I quite often find myself changing the lie angle on a golf club or set of golf clubs
First step is to work out why the lie angle may need to be changed
A starting point I always go to is the PING fitting chart which can be found using Google Images.
This gives a healthy guide on whether you differ from standard and where your body may or may not match up to the clubs you have.
Do remember that all brands have different standard lie angles and lengths.
Spec Check – Club Type
First scenario is a softer forged metal or older set of clubs needing to be checked;
Lofts and lies can change over time.
Softer, forged metals can be nudged easier than cast irons when a tree root makes impact harder on the ground for example and they may have nudged without you knowing.
Cast clubs are harder to move but if they are older, they’ve seen more golf balls, turf conditions and generally more wear and tear from use.
Some sets have a few spots where 1 or 2 clubs are “out”. Some have more.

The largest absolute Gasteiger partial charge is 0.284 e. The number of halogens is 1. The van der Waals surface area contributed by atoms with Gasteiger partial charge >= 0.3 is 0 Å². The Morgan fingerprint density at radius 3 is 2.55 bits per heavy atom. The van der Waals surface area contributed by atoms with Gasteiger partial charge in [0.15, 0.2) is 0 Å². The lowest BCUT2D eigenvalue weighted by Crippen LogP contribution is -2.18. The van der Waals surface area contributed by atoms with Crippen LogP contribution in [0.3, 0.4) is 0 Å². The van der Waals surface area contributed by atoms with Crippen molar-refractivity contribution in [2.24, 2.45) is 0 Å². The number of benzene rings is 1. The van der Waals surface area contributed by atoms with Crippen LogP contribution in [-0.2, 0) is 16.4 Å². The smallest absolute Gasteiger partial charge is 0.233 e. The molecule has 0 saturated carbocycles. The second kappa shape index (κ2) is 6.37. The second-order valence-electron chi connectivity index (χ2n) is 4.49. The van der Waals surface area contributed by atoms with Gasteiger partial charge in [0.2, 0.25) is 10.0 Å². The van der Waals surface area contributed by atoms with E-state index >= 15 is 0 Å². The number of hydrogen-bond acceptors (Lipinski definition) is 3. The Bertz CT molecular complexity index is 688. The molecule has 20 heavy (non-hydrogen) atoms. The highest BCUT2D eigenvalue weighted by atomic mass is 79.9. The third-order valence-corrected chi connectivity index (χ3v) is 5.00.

I’ve discovered this from many Golf Club MOT’s.
Do they blend with the wedges? are the distance gaps consistent from a loft perspective?
Some sets have odd lofts in the PW compared to a set of different brand / model wedges.
SOLUTION – SERVICE:
Spec Check – The Golfer
Second scenario is related to the golfer using them.
How tall are you? How close to the ground are your hands compared to your peers using the same spec equipment?
Were you fitted to the clubs and is your fitting still relevant to any swing changes or progression in technique?
SOLUTION – SERVICE:
1 degree wrong with a 7 iron can be around 6 yards of direction off line.
You may be making compensations in the swing to get your irons to go straighter.
Turf interaction can be harder if the heel or toe is dominant from having the wrong lie angle.
The ball is already in the air by the time the club distorts on the ground but it’s worth checking.
Here is a video showing the process of changing the lie angle on a golf club: